Daniel Larison has an article on the mess in Libya one year later:
But the Libyan war’s worst impact may have occurred outside of Libya. The neighboring country of Mali, which also happens to support U.S. counter-terrorist efforts in western Africa, has been roiled by a new Tuareg insurgency fueled by the influx of men and weapons after Gadhafi’s defeat, providing the Tuareg rebels with much more sophisticated weaponry than they had before. This new upheaval benefits al Qaeda in the Maghreb (AQIM), and the Tuareg uprising threatens the territorial integrity of Mali. The rebellion has also displaced nearly 200,000 civilians in a region that is already at risk of famine, and refugees from Mali are beginning to strain local resources in Niger, where most of them have fled. “Success” in Libya is creating a political and humanitarian disaster in Mali and Niger.
Touré’s successor government, the Comité national pour le redressement de la démocratie et la restauration de la démocratie et la restauration de l’état (CNRDRE), led by army captain Amadou Sango, has dissolved state institutions, suspended the constitution, reportedly arrested several ministers, taken over the state broadcaster, and announced a curfew.
CNRDRE says it has brought an end to “an incompetent regime” and singled out Touré’s “incapacity to manage the crisis in the north of the country. and to fight terrorism”.
Some portion of the Malian army overthrew the government and suspended the constitution this morning in response to their government’s inadequate armament of the army in the battles against the Tamashek separatists rebels returning from yep, you guessed it, Libya. The Tuareg coming back from Libya are extremely well armed, very well trained, and have a lot of Gaddafi’s money. They are seeking autonomy for the Azawad region, and have been doing that (peaceably and otherwise) for quite awhile, and this time it looks like they are a serious threat to whatever is left of the Malian government after today. There is no telling where this situation is going. Ban Ki Moon, failure that he is, has already called for everyone to put down their weapons, which is always a good sign.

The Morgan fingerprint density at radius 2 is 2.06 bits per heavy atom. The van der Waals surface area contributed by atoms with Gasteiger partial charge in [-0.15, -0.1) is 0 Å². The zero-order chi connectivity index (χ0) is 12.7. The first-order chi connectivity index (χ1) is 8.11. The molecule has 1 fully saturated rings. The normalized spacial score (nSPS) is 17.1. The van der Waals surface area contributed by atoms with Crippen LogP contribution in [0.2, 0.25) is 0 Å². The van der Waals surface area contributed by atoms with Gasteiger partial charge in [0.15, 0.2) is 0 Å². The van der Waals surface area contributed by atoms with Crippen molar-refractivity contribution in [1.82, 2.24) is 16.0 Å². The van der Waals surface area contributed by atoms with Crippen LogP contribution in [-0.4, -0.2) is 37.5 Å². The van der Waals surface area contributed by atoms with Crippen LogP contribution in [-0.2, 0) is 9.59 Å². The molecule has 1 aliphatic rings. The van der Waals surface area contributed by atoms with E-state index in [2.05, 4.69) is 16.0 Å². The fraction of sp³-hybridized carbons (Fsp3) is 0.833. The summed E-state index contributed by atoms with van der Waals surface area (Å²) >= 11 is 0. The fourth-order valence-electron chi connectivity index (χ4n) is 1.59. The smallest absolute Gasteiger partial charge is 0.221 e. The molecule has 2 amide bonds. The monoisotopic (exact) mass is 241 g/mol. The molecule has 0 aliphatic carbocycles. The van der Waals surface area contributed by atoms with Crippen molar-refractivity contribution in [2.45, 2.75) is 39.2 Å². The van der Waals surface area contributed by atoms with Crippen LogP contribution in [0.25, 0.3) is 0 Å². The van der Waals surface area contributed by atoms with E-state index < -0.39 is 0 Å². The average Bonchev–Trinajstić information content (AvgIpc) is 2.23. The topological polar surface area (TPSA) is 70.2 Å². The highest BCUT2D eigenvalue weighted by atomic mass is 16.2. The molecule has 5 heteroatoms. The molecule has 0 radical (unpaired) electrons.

At the moment there are close to 100,000 refugees of the rebellion straining food stores in surrounding nations, including Senegal and Niger, the former of which has already been facing a constitutional crisis because of their idiotic president. Many of the aid organizations were dismayed by the news from Bamako, for obvious reasons.
Glenn Greenwald on perception of Libya in the US:
Like “Osama bin Laden,” “Libya” now has virtually no meaning in our political discourse other than its use as shorthand by Democrats to prove President Obama’s Toughness and Foreign Policy skill, and its use by advocates of intervention in Syria to establish the nobility of humanitarian wars.
Those feeling that good old White Man’s Burden when it came to African affairs were not interested in the niceties of the Maghreb’s ethnic makeup, and instead patted themselves on the back for the assassination of Gaddafi. There’s a direct line between the fall of the Malian government and NATO’s ill thought out invasion of Libya. I seem to remember another war where we forgot to give the army new jobs after the fall of their government, which resulted in heavily armed rebels doing horrible things. Someone will have to remind me what war that is, there are just so many to remember!
How many times did I have to say, “I don’t think we understand all the dimensions of this civil war”? Obviously not enough. But Democrat and Republican Imperialists can’t get enough.
The most powerful militias in the western cities of Zintan and Misrata have refused the government’s calls to disarm. These militias believe that remaining armed allows them to retain political influence in the new order that they fought to create.
Amnesty International has documentednumerous cases of abuse and torture of detainees by local militias, and there have been many reports of reprisals against civilians living in perceived pro-Gadhafi areas. Militia rule is made possible by the weakness of the NTC, which never had real control over armed rebel forces during the war, and still does not. Plus, the council’s opacity and corruption have been rapidly de-legitimizing it in the eyes of Libyans.
When will we learn?